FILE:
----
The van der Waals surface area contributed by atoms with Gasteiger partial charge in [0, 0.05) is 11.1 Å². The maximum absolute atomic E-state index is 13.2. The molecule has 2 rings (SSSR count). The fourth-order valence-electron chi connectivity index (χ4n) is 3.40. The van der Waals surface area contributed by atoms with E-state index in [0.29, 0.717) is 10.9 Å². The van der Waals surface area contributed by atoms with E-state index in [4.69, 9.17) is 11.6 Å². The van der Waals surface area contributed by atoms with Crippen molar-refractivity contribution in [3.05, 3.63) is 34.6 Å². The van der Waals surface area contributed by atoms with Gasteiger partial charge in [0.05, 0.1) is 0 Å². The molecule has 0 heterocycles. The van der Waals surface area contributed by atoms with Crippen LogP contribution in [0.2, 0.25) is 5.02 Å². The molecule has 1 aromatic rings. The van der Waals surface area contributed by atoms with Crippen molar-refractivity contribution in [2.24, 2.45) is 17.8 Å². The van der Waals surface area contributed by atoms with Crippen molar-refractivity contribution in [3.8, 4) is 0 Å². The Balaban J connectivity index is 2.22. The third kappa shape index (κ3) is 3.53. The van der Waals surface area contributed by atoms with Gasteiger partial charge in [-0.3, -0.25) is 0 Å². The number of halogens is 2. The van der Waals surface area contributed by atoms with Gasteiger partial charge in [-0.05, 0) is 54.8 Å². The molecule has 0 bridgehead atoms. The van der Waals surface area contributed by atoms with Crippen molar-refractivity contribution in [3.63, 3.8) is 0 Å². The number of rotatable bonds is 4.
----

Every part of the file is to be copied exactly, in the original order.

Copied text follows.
The van der Waals surface area contributed by atoms with Gasteiger partial charge in [0, 0.05) is 11.1 Å². The maximum absolute atomic E-state index is 13.2. The molecule has 2 rings (SSSR count). The fourth-order valence-electron chi connectivity index (χ4n) is 3.40. The van der Waals surface area contributed by atoms with E-state index in [0.29, 0.717) is 10.9 Å². The van der Waals surface area contributed by atoms with E-state index in [4.69, 9.17) is 11.6 Å². The van der Waals surface area contributed by atoms with Crippen molar-refractivity contribution in [3.05, 3.63) is 34.6 Å². The van der Waals surface area contributed by atoms with Gasteiger partial charge in [0.05, 0.1) is 0 Å². The molecule has 0 heterocycles. The van der Waals surface area contributed by atoms with Crippen LogP contribution in [0.2, 0.25) is 5.02 Å². The molecule has 1 aromatic rings. The van der Waals surface area contributed by atoms with Crippen molar-refractivity contribution in [2.24, 2.45) is 17.8 Å². The van der Waals surface area contributed by atoms with Crippen molar-refractivity contribution in [3.8, 4) is 0 Å². The Balaban J connectivity index is 2.22. The third kappa shape index (κ3) is 3.53. The van der Waals surface area contributed by atoms with Gasteiger partial charge in [-0.3, -0.25) is 0 Å². The number of halogens is 2. The van der Waals surface area contributed by atoms with Gasteiger partial charge in [-0.05, 0) is 54.8 Å². The molecule has 0 bridgehead atoms. The van der Waals surface area contributed by atoms with Crippen molar-refractivity contribution in [3.63, 3.8) is 0 Å². The number of rotatable bonds is 4.